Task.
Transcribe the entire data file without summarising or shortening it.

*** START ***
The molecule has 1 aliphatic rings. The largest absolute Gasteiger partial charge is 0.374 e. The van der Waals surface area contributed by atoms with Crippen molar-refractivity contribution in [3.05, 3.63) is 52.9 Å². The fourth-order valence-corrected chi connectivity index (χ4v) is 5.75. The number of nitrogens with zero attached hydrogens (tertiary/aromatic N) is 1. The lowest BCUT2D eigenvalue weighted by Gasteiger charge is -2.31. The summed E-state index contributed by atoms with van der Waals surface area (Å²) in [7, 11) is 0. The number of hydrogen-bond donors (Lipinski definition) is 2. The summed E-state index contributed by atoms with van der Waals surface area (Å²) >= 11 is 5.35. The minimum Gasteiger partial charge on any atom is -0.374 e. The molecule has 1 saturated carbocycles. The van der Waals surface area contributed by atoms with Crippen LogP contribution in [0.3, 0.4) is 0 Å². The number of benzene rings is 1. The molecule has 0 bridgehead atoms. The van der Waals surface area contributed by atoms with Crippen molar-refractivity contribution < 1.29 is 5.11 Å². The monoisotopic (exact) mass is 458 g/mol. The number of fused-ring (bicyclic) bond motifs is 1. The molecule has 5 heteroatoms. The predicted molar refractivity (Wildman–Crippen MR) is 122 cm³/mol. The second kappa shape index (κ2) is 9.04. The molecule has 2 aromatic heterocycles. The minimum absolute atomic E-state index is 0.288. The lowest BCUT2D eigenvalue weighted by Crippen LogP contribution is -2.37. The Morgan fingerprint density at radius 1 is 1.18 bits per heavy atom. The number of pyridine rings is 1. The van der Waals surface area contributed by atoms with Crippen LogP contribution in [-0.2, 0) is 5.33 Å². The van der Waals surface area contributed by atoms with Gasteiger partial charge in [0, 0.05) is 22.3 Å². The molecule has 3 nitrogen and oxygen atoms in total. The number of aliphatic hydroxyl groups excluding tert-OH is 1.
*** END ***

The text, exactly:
The molecule has 1 aliphatic rings. The largest absolute Gasteiger partial charge is 0.374 e. The van der Waals surface area contributed by atoms with Crippen molar-refractivity contribution in [3.05, 3.63) is 52.9 Å². The fourth-order valence-corrected chi connectivity index (χ4v) is 5.75. The number of nitrogens with zero attached hydrogens (tertiary/aromatic N) is 1. The lowest BCUT2D eigenvalue weighted by Gasteiger charge is -2.31. The summed E-state index contributed by atoms with van der Waals surface area (Å²) in [7, 11) is 0. The number of hydrogen-bond donors (Lipinski definition) is 2. The summed E-state index contributed by atoms with van der Waals surface area (Å²) >= 11 is 5.35. The minimum Gasteiger partial charge on any atom is -0.374 e. The molecule has 1 saturated carbocycles. The van der Waals surface area contributed by atoms with Crippen LogP contribution in [0.3, 0.4) is 0 Å². The number of benzene rings is 1. The molecule has 0 bridgehead atoms. The van der Waals surface area contributed by atoms with Crippen molar-refractivity contribution < 1.29 is 5.11 Å². The monoisotopic (exact) mass is 458 g/mol. The number of fused-ring (bicyclic) bond motifs is 1. The molecule has 5 heteroatoms. The predicted molar refractivity (Wildman–Crippen MR) is 122 cm³/mol. The second kappa shape index (κ2) is 9.04. The molecule has 2 aromatic heterocycles. The minimum absolute atomic E-state index is 0.288. The lowest BCUT2D eigenvalue weighted by Crippen LogP contribution is -2.37. The Morgan fingerprint density at radius 1 is 1.18 bits per heavy atom. The number of pyridine rings is 1. The van der Waals surface area contributed by atoms with Crippen LogP contribution in [-0.2, 0) is 5.33 Å². The van der Waals surface area contributed by atoms with Gasteiger partial charge in [0, 0.05) is 22.3 Å². The molecule has 3 nitrogen and oxygen atoms in total. The number of aliphatic hydroxyl groups excluding tert-OH is 1.